Civil Rights Campaigner Jesse Jackson Speaks at Edinburgh International Book Festival

CIVIL rights campaigner Jesse Jackson told an audience at the Edinburgh International Book Festival that the advance of science and technology means that nations are “no longer foreigners” but that they now had “the bigger challenge to live together.”

Addressing a packed audience this evening, ahead of receiving an honorary doctorate from the University of Edinburgh at the Book Festival, he made the call for unity and equality.   “There is this wave of hope, there is an undercurrent of despair,” he said. “There is the need for a tug of war for the soul of our country and soul of the Western world. If you turn the rope loose, you enable those who are the cynics to take over.

“We’re no longer foreigners. Science and social media has dwarfed distance, speed and time. There are no more foreigners. They are no longer migrants, they’re neighbours. We’ve learned to survive apart, we now have the bigger challenge to live together.”

Highlighting concerns about immigration on both sides of the Atlantic, Jackson said that it was about “those who have more than they need and those who don’t have enough.”  He added: “There’s a gap with those who live in a surplus culture and those live in the deficit culture. And as long as one side of the river is parched, and the other side is green, people will come to where the grass is greener. The answer is not to contain them or to ban them, but to develop them. After all who are they, our neighbours, our friends, with whom we must learn live together and not die apart?”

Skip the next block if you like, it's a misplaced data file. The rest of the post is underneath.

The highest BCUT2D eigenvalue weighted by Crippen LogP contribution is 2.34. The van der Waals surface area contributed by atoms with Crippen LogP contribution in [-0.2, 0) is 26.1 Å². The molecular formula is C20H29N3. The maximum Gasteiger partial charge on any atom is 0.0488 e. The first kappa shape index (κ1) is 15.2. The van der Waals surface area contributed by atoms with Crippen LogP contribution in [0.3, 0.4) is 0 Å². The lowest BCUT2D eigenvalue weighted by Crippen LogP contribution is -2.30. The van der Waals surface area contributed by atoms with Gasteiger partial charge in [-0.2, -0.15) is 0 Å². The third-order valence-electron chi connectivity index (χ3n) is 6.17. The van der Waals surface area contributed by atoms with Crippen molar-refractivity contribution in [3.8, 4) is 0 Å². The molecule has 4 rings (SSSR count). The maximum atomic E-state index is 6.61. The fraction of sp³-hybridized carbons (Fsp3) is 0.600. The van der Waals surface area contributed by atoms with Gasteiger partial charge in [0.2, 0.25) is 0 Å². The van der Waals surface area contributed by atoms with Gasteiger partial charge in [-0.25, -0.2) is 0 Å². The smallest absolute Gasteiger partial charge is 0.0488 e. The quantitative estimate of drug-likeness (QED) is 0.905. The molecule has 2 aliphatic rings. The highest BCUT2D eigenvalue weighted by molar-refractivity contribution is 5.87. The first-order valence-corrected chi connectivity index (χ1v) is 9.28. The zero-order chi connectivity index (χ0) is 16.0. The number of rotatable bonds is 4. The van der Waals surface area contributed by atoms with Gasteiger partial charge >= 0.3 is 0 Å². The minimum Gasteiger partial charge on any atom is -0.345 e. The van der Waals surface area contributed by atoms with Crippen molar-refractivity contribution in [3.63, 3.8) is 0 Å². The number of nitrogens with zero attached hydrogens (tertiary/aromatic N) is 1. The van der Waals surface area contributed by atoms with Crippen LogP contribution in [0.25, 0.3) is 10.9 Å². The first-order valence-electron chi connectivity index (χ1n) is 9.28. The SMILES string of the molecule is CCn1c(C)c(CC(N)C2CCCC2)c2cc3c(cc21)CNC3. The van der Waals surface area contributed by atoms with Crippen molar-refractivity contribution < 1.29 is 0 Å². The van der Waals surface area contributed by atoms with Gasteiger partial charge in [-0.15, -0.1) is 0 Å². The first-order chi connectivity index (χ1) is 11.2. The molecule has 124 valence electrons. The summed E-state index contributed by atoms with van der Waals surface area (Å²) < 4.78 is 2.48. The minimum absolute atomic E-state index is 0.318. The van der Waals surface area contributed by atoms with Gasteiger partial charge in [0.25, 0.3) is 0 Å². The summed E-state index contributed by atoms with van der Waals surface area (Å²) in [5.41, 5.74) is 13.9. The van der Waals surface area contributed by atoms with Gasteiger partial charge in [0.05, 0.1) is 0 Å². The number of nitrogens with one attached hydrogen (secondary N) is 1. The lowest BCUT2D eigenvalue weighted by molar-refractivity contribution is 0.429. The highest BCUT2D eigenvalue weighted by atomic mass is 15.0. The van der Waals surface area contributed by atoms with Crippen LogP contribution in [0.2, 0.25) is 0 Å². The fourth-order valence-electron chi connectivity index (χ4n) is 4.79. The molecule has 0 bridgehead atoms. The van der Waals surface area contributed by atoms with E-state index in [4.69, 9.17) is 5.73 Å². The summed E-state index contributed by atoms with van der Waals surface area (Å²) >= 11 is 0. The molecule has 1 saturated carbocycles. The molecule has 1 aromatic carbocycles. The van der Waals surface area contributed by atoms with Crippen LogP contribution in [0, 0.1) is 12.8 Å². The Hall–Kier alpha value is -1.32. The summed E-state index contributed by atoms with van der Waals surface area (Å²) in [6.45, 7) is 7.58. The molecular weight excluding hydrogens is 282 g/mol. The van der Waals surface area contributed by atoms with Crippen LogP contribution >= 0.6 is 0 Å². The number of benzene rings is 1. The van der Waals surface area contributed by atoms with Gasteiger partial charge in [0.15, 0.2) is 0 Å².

He said in the US, however, while that there was still a problem of racism in the south, and that while they had learned share space and work together, blacks and whites had “not quite learned to live and vote together yet”, adding “that’s another step that’s yet to be taken.”

Asked about Barack Obama’s achievements, Jackson said that despite what he described as a “strong headwind” of opposition from right-wing Republican politicians, during his presidency he had managed to help re-grow the economy, introduce affordable health care, withdrawn troops from Iraq, reconnected the US with Cuba and reached a deal with Iran over its nuclear programme.

Jackson, who had been pivotal in the US civil rights movement since the mid-1960s and stood twice for the Democratic presidential candidacy during the 1980s, also told the audience that he had not decided whether or not he will back Hillary Clinton’s campaign to become the party’s presidential candidate.   He said that while Mrs Clinton had an admirable track record in helping people, he was looking for the candidate with the agenda he saw as doing the most to help disadvantaged people.   “She has the right stuff to win, but my interests are that we need an urban reconstruction policy,” he said. “I want to see who’s going to deal with that interest.”

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